A common question we help our clients answer is how much life insurance they really need. It’s not an easy question to answer, because there are a lot of things you need to consider. Is the employer-provided insurance that is part of your benefits package enough? Is the policy your mom got you when you were a kid enough? Does the amount change when you have a baby? What about paying off your loans? What about paying for final expenses?

For purposes of this discussion, I’m going to focus on only term insurance. Permanent insurance like whole life, universal life, or other policies that have a savings component to them are more complex and more expensive. I’m also not going to get in to how long you might need your policies to be, i.e. a 20-year term policy, a 10-year term policy, etc. I’ll just focus on how much death benefit you might need.

There are a few different methods for calculating how much insurance you need, so I’ll describe each one, and list some of our thoughts on the different methods.

Income Multiplier

A quick and easy method to calculating how much insurance you might need is an income multiplier. For example, you might hear that you should buy 5x, 10x, or 20x your annual salary. The benefit of using this method is that it’s easy to calculate. Logically, it kind of makes sense, too. Life insurance is oftentimes viewed as an income replacement insurance product, so a policy that is 10x your salary would replace your income for 10 years — maybe more, because a lot of your current salary might go to pay income taxes, but the death benefit on a term insurance policy isn’t taxable. So, you might figure that your spouse or significant other could get by for the next 10 years with that much life insurance on your own life. Pretty easy!

The downside to this method is that it doesn’t consider how much you spend, outside sources of income, outside assets, or any goals. Some people want life insurance to pay off their mortgage or student loans, and this method doesn’t directly consider those numbers. Or perhaps a couple wants a policy to fully fund college savings for their kids. Again, an income multiplier doesn’t directly account for that.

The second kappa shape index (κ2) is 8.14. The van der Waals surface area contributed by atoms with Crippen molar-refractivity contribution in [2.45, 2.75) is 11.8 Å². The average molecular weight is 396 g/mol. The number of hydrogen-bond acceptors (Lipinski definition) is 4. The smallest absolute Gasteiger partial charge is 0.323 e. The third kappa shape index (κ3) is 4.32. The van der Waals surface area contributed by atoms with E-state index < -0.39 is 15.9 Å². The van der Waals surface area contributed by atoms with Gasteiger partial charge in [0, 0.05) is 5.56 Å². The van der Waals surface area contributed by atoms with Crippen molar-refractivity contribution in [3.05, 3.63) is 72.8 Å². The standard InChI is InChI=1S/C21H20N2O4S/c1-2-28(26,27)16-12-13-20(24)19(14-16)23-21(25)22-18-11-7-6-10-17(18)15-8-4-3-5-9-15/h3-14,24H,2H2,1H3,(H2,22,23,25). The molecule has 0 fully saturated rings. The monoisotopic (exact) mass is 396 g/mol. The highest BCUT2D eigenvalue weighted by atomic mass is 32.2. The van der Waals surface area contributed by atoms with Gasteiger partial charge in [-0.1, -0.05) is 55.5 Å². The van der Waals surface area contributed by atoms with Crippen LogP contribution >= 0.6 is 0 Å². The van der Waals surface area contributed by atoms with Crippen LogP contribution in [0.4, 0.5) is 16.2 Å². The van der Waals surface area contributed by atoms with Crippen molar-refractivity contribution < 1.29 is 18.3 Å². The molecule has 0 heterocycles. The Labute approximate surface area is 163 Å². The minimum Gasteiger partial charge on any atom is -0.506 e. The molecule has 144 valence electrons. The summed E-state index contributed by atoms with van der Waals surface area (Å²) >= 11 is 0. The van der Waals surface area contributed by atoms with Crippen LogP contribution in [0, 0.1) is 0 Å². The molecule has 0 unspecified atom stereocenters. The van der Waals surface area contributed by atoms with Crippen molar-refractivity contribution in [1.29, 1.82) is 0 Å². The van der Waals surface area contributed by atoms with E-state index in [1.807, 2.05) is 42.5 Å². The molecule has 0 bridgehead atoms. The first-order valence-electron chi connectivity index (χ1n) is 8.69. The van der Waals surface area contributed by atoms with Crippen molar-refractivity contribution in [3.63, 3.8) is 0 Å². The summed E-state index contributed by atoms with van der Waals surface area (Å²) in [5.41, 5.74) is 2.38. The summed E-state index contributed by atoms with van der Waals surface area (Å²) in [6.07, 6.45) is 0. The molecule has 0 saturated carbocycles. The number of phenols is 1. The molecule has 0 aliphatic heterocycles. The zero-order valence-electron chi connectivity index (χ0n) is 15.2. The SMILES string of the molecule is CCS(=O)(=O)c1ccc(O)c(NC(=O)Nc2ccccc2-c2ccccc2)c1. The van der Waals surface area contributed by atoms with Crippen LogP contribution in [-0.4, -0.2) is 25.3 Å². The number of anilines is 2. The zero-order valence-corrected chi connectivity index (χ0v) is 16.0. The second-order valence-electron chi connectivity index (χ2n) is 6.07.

Ignoring spending can also be erroneous. What if you make $200,000 per year, but your spouse also makes $200,000 per year, and your family spends a total of $100,000 per year? Wouldn’t your spouse’s income pay for your family’s expenses if you passed away? Or what if you are a stay-at-home mom and you don’t receive a paycheck, but you take care of four children, and your husband would have to pay for childcare if you passed away? Ignoring expenses and only focusing on income has its flaws.

Human Life Value

The human life value is another method of calculating life insurance need. I hate the term, because it literally places a number — a value — on a human life. The calculation method does what the name implies. Basically, you calculate how much money you’re going to make for the rest of your life, subtract how much you’re going to spend for the rest of your life, perform a time value of money calculation (i.e., put everything in 2019 dollars), and you come up with the “value” of your own life. Then buy a policy for that amount.